12 Years A Slave director slams austerity’s impact on violent crime epidemic

Steve McQueen, winner of the BFI Fellowship Award, pictured in the press room at the London Film Festival Awards, held at Ban
Steve McQueen, winner of the BFI Fellowship Award, pictured in the press room at the London Film Festival Awards, held at Banqueting House in London.

12 Years A Slave director Steve McQueen blamed austerity for London’s knife crime epidemic and backed Jeremy Corbyn to be a better prime minister than Theresa May.

The filmmaker, who was born in the capital, said cuts to education and other services for young people had contributed to the violent crime plaguing the UK.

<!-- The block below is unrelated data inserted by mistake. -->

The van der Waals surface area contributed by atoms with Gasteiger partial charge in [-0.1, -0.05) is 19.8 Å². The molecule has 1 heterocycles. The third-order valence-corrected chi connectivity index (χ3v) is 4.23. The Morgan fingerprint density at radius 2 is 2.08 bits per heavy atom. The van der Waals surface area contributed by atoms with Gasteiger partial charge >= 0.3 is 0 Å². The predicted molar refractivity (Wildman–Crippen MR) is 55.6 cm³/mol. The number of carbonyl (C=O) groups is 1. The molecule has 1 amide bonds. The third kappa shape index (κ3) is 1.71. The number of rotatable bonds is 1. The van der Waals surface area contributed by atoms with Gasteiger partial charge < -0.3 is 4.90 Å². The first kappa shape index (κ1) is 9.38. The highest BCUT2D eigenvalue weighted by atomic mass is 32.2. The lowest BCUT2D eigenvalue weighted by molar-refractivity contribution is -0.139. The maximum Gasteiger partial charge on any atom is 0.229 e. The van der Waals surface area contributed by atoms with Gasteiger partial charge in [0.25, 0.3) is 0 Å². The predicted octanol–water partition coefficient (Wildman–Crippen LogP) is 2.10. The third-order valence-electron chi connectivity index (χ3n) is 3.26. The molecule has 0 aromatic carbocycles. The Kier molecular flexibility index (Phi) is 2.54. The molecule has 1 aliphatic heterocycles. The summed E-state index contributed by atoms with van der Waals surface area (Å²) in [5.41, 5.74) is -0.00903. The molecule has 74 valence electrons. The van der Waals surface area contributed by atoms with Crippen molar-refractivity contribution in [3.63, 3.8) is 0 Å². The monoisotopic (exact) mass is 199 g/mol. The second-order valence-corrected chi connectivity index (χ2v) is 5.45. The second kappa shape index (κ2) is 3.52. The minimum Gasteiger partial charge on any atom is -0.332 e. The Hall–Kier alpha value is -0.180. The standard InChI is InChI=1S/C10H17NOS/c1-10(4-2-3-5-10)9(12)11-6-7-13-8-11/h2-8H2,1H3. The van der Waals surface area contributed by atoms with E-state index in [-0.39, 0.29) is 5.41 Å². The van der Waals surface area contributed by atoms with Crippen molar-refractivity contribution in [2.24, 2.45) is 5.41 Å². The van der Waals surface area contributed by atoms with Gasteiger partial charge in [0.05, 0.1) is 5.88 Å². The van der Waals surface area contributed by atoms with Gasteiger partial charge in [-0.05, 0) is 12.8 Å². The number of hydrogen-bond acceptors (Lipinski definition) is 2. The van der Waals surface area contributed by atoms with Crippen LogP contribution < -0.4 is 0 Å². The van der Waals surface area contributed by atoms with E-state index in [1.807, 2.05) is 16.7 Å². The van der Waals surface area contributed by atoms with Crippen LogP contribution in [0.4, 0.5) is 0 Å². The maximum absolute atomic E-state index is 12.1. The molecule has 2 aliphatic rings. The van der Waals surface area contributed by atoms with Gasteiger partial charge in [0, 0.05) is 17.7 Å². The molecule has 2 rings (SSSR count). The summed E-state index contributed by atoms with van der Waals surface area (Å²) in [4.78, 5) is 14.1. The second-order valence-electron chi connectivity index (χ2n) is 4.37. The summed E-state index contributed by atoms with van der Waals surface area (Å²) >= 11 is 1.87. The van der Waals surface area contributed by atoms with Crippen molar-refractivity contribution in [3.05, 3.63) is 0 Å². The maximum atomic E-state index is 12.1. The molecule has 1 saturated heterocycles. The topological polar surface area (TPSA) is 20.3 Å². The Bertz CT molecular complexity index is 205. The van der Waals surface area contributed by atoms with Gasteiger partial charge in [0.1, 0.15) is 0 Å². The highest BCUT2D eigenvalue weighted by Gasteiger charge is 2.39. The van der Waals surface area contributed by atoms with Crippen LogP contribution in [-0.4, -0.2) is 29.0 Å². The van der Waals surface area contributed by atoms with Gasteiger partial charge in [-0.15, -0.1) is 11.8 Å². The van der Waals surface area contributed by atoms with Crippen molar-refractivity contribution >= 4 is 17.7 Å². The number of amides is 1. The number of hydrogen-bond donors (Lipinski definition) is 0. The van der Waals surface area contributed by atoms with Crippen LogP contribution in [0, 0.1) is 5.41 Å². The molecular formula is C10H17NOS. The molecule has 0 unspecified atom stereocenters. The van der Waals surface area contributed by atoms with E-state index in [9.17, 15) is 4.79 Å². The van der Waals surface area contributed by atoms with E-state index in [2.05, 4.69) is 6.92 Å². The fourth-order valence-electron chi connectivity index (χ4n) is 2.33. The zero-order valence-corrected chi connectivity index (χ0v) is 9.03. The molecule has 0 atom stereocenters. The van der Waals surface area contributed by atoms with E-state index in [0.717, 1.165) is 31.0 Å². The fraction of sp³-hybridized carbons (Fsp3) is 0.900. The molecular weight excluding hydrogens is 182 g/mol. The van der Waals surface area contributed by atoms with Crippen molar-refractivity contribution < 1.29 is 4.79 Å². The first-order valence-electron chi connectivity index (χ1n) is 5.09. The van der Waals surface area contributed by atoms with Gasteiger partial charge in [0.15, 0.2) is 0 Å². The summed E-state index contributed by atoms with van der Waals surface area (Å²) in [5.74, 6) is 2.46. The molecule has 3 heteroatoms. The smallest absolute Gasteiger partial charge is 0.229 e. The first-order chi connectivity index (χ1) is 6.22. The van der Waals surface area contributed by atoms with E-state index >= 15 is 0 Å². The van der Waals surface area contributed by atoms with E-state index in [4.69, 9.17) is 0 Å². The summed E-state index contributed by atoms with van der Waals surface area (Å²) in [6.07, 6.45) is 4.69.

He told the Press Association: “The level of education has gone down, schools, free education, free universities.

“Putting them into education, give people hope, give people an idea of a future. When there is austerity and such like, that’s what happens.

“Cuts in so many things for children, that’s what happens.”

Asked if he thought a Jeremy Corbyn-led Labour government would improve the situation, he said: “I would hope so. He couldn’t do any worse, could he?”

McQueen, who has won an Academy Award, a Bafta and a Golden Globe, is known for films including 12 Years A Slave, Hunger and Shame.

In Los Angeles on Friday, he scooped the John Schlesinger Britannia Award for Excellence in Directing.

Speaking before the ceremony, he said: “It feels great. I am quite fortunate. It feels odd because the spotlight is on me when it should be on other people, who helped me get to where I am.

“I am very chuffed.”

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